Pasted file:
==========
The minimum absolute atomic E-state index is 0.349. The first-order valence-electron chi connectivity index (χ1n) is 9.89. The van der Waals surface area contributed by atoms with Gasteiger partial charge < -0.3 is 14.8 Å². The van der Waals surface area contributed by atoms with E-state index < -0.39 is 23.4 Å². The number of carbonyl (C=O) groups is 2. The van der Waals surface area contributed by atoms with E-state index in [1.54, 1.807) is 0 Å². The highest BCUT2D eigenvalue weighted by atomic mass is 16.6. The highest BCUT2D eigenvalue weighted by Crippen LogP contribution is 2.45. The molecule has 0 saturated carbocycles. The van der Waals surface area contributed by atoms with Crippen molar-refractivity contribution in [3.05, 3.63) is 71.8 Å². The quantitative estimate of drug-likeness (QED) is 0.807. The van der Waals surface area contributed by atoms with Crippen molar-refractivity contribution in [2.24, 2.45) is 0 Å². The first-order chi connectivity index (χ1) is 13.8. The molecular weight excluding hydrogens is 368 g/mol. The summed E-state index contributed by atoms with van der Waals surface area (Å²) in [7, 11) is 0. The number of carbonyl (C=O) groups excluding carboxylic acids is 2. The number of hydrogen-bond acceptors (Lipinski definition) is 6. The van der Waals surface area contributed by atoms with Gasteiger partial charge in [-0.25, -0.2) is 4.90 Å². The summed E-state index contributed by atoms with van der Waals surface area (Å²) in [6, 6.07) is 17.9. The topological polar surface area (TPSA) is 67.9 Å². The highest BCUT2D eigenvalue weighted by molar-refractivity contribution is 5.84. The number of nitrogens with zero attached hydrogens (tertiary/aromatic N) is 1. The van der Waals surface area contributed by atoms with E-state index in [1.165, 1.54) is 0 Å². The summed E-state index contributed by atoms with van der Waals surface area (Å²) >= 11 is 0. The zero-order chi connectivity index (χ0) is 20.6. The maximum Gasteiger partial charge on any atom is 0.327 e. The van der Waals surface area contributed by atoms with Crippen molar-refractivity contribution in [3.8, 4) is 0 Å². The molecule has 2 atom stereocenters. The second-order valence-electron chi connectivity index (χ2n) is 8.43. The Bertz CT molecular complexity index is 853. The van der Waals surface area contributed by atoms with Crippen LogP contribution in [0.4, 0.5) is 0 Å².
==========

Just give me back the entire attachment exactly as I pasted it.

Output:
The minimum absolute atomic E-state index is 0.349. The first-order valence-electron chi connectivity index (χ1n) is 9.89. The van der Waals surface area contributed by atoms with Gasteiger partial charge < -0.3 is 14.8 Å². The van der Waals surface area contributed by atoms with E-state index < -0.39 is 23.4 Å². The number of carbonyl (C=O) groups is 2. The van der Waals surface area contributed by atoms with E-state index in [1.54, 1.807) is 0 Å². The highest BCUT2D eigenvalue weighted by atomic mass is 16.6. The highest BCUT2D eigenvalue weighted by Crippen LogP contribution is 2.45. The molecule has 0 saturated carbocycles. The van der Waals surface area contributed by atoms with Crippen molar-refractivity contribution in [3.05, 3.63) is 71.8 Å². The quantitative estimate of drug-likeness (QED) is 0.807. The van der Waals surface area contributed by atoms with Crippen molar-refractivity contribution in [2.24, 2.45) is 0 Å². The first-order chi connectivity index (χ1) is 13.8. The molecular weight excluding hydrogens is 368 g/mol. The summed E-state index contributed by atoms with van der Waals surface area (Å²) in [7, 11) is 0. The number of carbonyl (C=O) groups excluding carboxylic acids is 2. The number of hydrogen-bond acceptors (Lipinski definition) is 6. The van der Waals surface area contributed by atoms with Gasteiger partial charge in [-0.25, -0.2) is 4.90 Å². The summed E-state index contributed by atoms with van der Waals surface area (Å²) in [6, 6.07) is 17.9. The topological polar surface area (TPSA) is 67.9 Å². The highest BCUT2D eigenvalue weighted by molar-refractivity contribution is 5.84. The number of nitrogens with zero attached hydrogens (tertiary/aromatic N) is 1. The van der Waals surface area contributed by atoms with E-state index in [1.165, 1.54) is 0 Å². The summed E-state index contributed by atoms with van der Waals surface area (Å²) >= 11 is 0. The zero-order chi connectivity index (χ0) is 20.6. The maximum Gasteiger partial charge on any atom is 0.327 e. The van der Waals surface area contributed by atoms with Crippen molar-refractivity contribution in [3.8, 4) is 0 Å². The molecule has 2 atom stereocenters. The second-order valence-electron chi connectivity index (χ2n) is 8.43. The Bertz CT molecular complexity index is 853. The van der Waals surface area contributed by atoms with Crippen LogP contribution in [0.4, 0.5) is 0 Å².